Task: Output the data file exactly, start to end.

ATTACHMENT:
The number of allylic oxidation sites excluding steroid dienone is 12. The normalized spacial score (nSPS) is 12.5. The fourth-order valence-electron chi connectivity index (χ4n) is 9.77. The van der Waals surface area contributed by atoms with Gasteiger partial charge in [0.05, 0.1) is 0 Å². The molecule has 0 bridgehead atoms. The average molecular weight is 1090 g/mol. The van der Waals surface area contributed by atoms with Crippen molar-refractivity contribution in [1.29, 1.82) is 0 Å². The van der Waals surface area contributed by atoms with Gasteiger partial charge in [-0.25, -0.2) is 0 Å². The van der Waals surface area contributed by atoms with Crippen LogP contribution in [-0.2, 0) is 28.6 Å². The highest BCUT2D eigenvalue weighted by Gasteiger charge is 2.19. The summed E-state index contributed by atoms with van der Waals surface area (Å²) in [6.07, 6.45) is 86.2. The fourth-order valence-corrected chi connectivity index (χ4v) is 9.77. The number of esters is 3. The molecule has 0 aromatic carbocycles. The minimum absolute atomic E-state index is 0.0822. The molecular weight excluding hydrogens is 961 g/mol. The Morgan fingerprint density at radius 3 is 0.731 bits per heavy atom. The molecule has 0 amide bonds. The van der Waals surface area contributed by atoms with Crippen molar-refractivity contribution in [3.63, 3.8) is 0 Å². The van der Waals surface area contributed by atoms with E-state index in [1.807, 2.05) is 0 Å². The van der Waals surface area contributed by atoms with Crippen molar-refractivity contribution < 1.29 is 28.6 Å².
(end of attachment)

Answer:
The number of allylic oxidation sites excluding steroid dienone is 12. The normalized spacial score (nSPS) is 12.5. The fourth-order valence-electron chi connectivity index (χ4n) is 9.77. The van der Waals surface area contributed by atoms with Gasteiger partial charge in [0.05, 0.1) is 0 Å². The molecule has 0 bridgehead atoms. The average molecular weight is 1090 g/mol. The van der Waals surface area contributed by atoms with Crippen molar-refractivity contribution in [1.29, 1.82) is 0 Å². The van der Waals surface area contributed by atoms with Gasteiger partial charge in [-0.25, -0.2) is 0 Å². The van der Waals surface area contributed by atoms with Crippen LogP contribution in [-0.2, 0) is 28.6 Å². The highest BCUT2D eigenvalue weighted by Gasteiger charge is 2.19. The summed E-state index contributed by atoms with van der Waals surface area (Å²) in [6.07, 6.45) is 86.2. The fourth-order valence-corrected chi connectivity index (χ4v) is 9.77. The number of esters is 3. The molecule has 0 aromatic carbocycles. The minimum absolute atomic E-state index is 0.0822. The molecular weight excluding hydrogens is 961 g/mol. The Morgan fingerprint density at radius 3 is 0.731 bits per heavy atom. The molecule has 0 amide bonds. The van der Waals surface area contributed by atoms with Crippen molar-refractivity contribution in [3.63, 3.8) is 0 Å². The van der Waals surface area contributed by atoms with E-state index in [1.807, 2.05) is 0 Å². The van der Waals surface area contributed by atoms with Crippen molar-refractivity contribution < 1.29 is 28.6 Å².